How to Make Direct Response Work One Step at a Time


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One efficient method is to use of the multi-step process in direct response marketing. For example, single-step marketing could be defined as sending out a flyer in the neighborhood, telling people about a neighbor's home that has just been sold by you or as running a one-time ad in a local paper advertising an investment offering you have or as running an ad in the paper that says “Call me before you redecorate, " and so forth. In other words, anything where you do a single step in the hope that you will get responses.

Now, true - you may run the same ad more than one time in your paper over a period of a few months, and you may send out farming flyers or postcards to people over a period of time. But that is not what I'm talking about here, because each of those particular efforts is really a single-step process. You send out the piece, and prospects are supposed to call.

Now, while this seems easy and logical, it also has been proven over time to just not work. The real secret to direct response marketing is to use little, bite-size chunks for people so that they are responding to what is easy and non-threatening, allowing them to take little steps, one at a time.

For example, let's say you run an ad that says, “Do You Worry That Your Filthy Air Ducts Could Be Making Your Family Sick?" “If so, call. 1-800-000-0000, 24 hours, for a FREE recorded message to get a copy of an amazing report. It reveals the secrets of 99.9% pure indoor air your allergist will never tell you! Call NOW to get this eye opening FREE report!"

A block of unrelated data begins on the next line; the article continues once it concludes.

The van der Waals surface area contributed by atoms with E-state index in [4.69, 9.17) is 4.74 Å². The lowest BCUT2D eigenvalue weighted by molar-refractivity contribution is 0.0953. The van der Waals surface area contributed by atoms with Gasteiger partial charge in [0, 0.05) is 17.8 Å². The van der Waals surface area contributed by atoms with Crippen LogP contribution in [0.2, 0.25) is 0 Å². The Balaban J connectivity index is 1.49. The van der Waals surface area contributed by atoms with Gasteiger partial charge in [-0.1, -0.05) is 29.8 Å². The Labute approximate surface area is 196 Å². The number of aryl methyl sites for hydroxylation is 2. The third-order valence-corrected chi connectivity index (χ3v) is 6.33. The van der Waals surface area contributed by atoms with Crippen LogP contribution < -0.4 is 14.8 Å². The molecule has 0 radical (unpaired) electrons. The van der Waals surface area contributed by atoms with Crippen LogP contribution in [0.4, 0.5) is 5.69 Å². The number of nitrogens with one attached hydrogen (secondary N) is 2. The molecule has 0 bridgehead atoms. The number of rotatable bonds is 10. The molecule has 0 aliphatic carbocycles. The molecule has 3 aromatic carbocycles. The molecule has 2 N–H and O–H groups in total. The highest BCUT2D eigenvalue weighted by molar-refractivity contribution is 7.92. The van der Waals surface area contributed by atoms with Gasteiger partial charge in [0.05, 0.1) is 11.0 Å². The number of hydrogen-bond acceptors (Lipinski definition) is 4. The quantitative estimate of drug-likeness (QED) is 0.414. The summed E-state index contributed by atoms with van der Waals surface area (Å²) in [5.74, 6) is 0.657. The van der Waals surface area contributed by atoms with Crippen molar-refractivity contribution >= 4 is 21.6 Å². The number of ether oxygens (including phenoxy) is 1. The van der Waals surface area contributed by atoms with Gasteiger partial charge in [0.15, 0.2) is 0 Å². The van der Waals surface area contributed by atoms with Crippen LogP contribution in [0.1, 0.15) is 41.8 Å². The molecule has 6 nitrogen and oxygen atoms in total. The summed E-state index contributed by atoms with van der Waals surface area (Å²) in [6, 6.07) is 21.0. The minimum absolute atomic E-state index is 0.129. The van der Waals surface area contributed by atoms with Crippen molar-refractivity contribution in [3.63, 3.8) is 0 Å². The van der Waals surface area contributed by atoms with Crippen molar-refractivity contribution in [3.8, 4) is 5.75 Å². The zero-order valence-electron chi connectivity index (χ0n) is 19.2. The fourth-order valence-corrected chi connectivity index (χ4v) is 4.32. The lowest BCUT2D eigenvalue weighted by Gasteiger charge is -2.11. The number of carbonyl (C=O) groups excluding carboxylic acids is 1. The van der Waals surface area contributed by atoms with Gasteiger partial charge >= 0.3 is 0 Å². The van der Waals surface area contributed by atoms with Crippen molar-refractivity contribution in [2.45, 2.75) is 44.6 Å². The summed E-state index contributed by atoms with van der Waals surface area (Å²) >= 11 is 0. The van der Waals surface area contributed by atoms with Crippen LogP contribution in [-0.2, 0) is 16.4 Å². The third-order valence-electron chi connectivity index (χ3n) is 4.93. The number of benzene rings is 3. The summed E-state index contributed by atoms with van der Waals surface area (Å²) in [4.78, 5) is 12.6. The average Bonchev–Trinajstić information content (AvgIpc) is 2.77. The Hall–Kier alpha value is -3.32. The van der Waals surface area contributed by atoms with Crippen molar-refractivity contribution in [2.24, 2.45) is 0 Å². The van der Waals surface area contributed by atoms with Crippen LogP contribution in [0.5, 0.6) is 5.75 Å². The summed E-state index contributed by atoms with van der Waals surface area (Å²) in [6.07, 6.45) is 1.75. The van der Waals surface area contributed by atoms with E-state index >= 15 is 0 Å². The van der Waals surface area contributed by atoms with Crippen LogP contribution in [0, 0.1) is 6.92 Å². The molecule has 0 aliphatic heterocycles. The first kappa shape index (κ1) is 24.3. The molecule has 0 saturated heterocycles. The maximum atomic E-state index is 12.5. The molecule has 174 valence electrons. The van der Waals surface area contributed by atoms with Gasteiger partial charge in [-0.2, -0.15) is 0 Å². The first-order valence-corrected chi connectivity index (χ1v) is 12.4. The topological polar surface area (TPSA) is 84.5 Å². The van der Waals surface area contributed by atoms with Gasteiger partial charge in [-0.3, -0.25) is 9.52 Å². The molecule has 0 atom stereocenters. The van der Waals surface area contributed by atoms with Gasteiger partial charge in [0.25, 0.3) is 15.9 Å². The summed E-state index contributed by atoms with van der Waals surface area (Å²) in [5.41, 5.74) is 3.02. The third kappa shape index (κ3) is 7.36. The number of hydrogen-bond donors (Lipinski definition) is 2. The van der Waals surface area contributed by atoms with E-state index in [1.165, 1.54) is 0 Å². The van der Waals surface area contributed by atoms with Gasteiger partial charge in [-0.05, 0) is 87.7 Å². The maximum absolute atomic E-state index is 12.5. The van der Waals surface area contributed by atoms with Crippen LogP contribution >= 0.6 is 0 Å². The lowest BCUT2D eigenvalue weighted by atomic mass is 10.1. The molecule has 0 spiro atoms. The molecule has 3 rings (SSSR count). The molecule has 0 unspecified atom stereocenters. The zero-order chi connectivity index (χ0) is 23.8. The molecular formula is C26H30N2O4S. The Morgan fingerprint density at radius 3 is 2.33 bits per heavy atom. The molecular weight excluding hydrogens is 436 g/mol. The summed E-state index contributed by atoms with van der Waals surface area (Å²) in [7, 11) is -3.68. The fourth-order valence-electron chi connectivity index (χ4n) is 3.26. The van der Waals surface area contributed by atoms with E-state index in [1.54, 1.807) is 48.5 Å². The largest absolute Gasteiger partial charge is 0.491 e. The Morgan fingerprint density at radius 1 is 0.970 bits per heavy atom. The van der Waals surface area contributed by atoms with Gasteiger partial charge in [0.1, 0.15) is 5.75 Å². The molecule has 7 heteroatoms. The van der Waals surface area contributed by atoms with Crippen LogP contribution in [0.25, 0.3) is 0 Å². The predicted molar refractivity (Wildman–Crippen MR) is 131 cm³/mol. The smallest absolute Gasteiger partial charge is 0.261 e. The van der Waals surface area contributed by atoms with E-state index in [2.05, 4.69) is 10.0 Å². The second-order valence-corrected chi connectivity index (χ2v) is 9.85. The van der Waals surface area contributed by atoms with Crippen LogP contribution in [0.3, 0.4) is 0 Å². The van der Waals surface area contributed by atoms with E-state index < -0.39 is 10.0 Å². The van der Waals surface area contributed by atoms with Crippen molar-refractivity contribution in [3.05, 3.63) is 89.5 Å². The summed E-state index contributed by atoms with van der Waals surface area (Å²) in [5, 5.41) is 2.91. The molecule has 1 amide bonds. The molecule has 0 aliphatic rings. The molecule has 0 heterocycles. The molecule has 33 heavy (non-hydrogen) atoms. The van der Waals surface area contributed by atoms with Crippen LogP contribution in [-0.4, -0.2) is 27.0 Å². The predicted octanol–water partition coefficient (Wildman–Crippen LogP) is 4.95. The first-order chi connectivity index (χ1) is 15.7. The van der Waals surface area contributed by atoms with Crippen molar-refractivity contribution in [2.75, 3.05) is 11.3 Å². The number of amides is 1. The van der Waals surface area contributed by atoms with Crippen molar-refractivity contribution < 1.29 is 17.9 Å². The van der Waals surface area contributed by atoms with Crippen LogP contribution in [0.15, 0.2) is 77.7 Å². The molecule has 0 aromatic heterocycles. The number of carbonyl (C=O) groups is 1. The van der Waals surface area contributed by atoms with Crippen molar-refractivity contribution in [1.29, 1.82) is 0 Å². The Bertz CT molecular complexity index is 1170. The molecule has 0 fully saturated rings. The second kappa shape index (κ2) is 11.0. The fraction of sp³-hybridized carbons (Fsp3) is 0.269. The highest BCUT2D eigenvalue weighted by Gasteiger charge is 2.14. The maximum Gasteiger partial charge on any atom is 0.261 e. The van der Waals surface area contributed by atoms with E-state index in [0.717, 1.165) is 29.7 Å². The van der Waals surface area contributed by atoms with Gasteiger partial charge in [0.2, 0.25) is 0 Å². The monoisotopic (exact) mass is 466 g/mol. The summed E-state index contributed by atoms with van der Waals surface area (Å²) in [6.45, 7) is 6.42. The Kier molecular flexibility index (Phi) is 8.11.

When you run that ad in the paper, what is the purpose of that ad? Is the purpose of that ad to sell a product? Is the purpose of that ad to secure an appointment for a presentation? No - the purpose of that ad is one thing only - to get people to call your 800# and listen to the recorded message!

In fact, we should take it back a step farther. The purpose of the headline on the ad is to get somebody's attention and cause them to stop going through their publication.

The purpose of the headline is not to sell or solve anything. The headline, then, has a single purpose. The headline's function is to get people to read the copy of your ad. The copy is, then, the next step, keeping people interested enough to follow through and call the 800#.

Now when prospects call the 800# and listen to the message, what's the purpose there? Is the purpose of the message to make a sale or get a client? No - again, the purpose of the message is only to get people to leave their names and addresses.

Once prospects leave their names and addresses, and you get their phone number through the Caller ID, what is the purpose of the follow-up that you would do on the phone and the report? Is it to sell? Is it to get prospects to hire you? No - the purpose of the report going out is to get people familiar with you and your company, and to get them familiar with what you have to offer, and to answer the questions they have.